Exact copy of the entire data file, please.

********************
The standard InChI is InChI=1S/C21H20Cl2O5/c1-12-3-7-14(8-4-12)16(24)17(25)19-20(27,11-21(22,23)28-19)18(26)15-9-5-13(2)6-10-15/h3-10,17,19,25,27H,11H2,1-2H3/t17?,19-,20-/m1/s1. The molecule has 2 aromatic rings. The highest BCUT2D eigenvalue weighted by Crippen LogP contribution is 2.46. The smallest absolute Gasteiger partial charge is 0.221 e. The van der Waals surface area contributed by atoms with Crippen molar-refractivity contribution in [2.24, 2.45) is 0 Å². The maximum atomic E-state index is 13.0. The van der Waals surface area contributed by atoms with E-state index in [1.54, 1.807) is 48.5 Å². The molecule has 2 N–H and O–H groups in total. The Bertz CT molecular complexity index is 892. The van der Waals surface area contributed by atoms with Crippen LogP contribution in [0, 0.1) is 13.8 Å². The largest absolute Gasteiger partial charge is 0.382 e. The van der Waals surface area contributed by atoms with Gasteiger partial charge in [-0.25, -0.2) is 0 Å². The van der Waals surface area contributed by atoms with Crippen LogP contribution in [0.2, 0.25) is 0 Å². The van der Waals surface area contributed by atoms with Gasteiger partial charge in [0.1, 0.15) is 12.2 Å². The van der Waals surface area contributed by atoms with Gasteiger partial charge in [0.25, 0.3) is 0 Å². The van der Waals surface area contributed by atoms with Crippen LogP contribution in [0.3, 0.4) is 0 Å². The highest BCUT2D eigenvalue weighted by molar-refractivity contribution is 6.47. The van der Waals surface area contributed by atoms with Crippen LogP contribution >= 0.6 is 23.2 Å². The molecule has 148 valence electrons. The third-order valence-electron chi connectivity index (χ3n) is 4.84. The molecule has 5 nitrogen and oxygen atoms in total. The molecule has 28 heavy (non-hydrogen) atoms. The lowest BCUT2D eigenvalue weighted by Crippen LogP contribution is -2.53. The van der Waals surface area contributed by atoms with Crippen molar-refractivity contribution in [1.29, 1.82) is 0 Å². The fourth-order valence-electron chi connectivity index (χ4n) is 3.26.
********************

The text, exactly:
The standard InChI is InChI=1S/C21H20Cl2O5/c1-12-3-7-14(8-4-12)16(24)17(25)19-20(27,11-21(22,23)28-19)18(26)15-9-5-13(2)6-10-15/h3-10,17,19,25,27H,11H2,1-2H3/t17?,19-,20-/m1/s1. The molecule has 2 aromatic rings. The highest BCUT2D eigenvalue weighted by Crippen LogP contribution is 2.46. The smallest absolute Gasteiger partial charge is 0.221 e. The van der Waals surface area contributed by atoms with Crippen molar-refractivity contribution in [2.24, 2.45) is 0 Å². The maximum atomic E-state index is 13.0. The van der Waals surface area contributed by atoms with E-state index in [1.54, 1.807) is 48.5 Å². The molecule has 2 N–H and O–H groups in total. The Bertz CT molecular complexity index is 892. The van der Waals surface area contributed by atoms with Crippen LogP contribution in [0, 0.1) is 13.8 Å². The largest absolute Gasteiger partial charge is 0.382 e. The van der Waals surface area contributed by atoms with Gasteiger partial charge in [-0.25, -0.2) is 0 Å². The van der Waals surface area contributed by atoms with Crippen LogP contribution in [0.2, 0.25) is 0 Å². The van der Waals surface area contributed by atoms with Gasteiger partial charge in [0.1, 0.15) is 12.2 Å². The van der Waals surface area contributed by atoms with Gasteiger partial charge in [0.25, 0.3) is 0 Å². The van der Waals surface area contributed by atoms with Crippen LogP contribution in [0.3, 0.4) is 0 Å². The highest BCUT2D eigenvalue weighted by molar-refractivity contribution is 6.47. The van der Waals surface area contributed by atoms with Crippen LogP contribution >= 0.6 is 23.2 Å². The molecule has 148 valence electrons. The third-order valence-electron chi connectivity index (χ3n) is 4.84. The molecule has 5 nitrogen and oxygen atoms in total. The molecule has 28 heavy (non-hydrogen) atoms. The lowest BCUT2D eigenvalue weighted by Crippen LogP contribution is -2.53. The van der Waals surface area contributed by atoms with Crippen molar-refractivity contribution in [1.29, 1.82) is 0 Å². The fourth-order valence-electron chi connectivity index (χ4n) is 3.26.